China is considered one of the more notorious cyber warfare participants, always on the lookout to make others feel its influence and power (Sahu et al., 2016). Like Russia, the Peoples Liberation Army (PLA) conceptualises cyber conflicts under the aegis of information operations (xinxi zuozhan) (Kania, 2016). China too has an ‘endless war’ mindset, likely a joint inheritance from Cold War communist beginnings, not distinguishing between peacetime and wartime cyber operations (Kania, 2016). China’s heavy focus on information is most evident in the ‘Great Firewall of China’, a permanent digital construct designed to prevent the free flow of information between Chinese citizens and the western world (Medvedev, 2015). In contrast to the west, China views digital sovereignty as no different to territorial sovereignty and this has shaped their defensive and offensive cyber ethos.

The above philosophies are summarised in the suspected PLA doctrine of Unrestricted Warfare. The term first appeared in a book authored by senior PLA Generals Qiao Liang and Wang Xiangsui and claims that warfare is no longer a strictly military operation and that the battlefield no longer has boundaries (Fritz, 2008). The broad and far reaching theft of technological and intellectual property from rivals for re-appropriation and reverse engineering for their own military use (Giles & Hartmann, 2019) exemplifies this contemporary offensive cyber doctrine. Operation Aurora, where Chinese cyber agents allegedly hacked many of the top 100 fortune companies, such as Google, Adobe and Juniper networks, is a more specific example. A complex malware was used to steal core intellectual property and re-purpose it for Chinese use (Sahu et al., 2016). This kind of intense, relentless espionage that would usually be reserved for wartime, is the standard under an Unrestricted Cyber Warfare.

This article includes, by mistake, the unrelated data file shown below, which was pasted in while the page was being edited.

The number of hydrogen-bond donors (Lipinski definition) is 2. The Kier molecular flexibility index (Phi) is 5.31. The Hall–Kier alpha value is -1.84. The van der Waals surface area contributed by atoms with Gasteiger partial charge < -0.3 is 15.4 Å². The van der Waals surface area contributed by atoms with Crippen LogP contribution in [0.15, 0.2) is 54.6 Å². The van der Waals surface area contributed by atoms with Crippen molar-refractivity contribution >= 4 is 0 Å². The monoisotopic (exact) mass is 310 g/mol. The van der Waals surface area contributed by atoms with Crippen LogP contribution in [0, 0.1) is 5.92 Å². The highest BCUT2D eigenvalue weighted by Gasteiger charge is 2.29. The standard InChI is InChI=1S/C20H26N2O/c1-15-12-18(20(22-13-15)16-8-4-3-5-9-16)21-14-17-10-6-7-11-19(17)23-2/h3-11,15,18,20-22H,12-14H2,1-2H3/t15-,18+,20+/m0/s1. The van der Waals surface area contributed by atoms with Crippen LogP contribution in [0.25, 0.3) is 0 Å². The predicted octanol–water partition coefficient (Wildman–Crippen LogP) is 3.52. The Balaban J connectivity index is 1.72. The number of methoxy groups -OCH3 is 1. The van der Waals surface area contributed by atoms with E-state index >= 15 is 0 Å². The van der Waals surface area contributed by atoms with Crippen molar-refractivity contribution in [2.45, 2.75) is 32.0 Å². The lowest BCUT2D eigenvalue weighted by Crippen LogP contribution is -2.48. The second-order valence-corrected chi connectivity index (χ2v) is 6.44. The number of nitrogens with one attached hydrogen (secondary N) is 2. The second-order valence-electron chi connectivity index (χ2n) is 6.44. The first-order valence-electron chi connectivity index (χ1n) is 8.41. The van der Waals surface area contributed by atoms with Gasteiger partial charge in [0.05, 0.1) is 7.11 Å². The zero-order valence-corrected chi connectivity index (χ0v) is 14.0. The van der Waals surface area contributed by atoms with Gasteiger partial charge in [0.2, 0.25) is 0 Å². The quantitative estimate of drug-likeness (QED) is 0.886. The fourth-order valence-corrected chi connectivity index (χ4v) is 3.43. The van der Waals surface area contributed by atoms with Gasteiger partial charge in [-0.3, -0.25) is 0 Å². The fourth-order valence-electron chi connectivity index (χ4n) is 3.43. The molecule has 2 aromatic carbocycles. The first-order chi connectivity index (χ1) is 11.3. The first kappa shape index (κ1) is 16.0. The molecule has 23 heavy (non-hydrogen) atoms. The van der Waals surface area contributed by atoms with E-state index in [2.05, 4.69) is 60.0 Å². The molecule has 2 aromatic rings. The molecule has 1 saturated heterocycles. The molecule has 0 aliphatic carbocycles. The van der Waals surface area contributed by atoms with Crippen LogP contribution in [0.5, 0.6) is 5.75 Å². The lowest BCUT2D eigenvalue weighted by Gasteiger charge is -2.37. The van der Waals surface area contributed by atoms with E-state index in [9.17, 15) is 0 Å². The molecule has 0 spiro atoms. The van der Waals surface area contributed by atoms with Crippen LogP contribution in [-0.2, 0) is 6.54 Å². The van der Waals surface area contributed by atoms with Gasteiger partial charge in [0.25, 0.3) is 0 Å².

What is unique about Chinese doctrine is leveraging cyber as part of a wholistic attempt to exert state power, using political, economic and cyber in tandem, over long periods of time to achieve CCP objectives. Western contemporaries, such as General Charles Dunlap Jr, have stated China is using the cyber domain to create a form of ‘legal warfare’ (Brose, 2015). Thus, rivals to Chinese interests must expect sustained, pre-emptive cyber campaigns to reframe normative, legal and military issues in ways that paint them as dangerous and China as favourable (Brose, 2015).

Looking to the future we can expect to see the PLA/CCP push for development of technologies and capabilities that further support the xinxi zuozhan and Unrestricted Warfare approach. The very nature of an oppressive, authoritarian communist regime means that strict information control, especially in cyber, is vital to its continued survival and thus defending Chinese ‘cyber sovereignty’ will be the fulcrum of future cyber policy. Unfortunately, we have not discussed China’s battlefield cyber effect capability and that is because, unlike Russia, there have not been any major conflicts for China to display and thus it remains shrouded in mystery. However, if comments from high ranking PLA officials, such as Major General Jiang Yamin of the PLA’s Academy of Military Science, are anything to go by, developing a tactical cyber capability that matches and surpasses the U.S. is a priority for China moving into the future (Kania, 2016).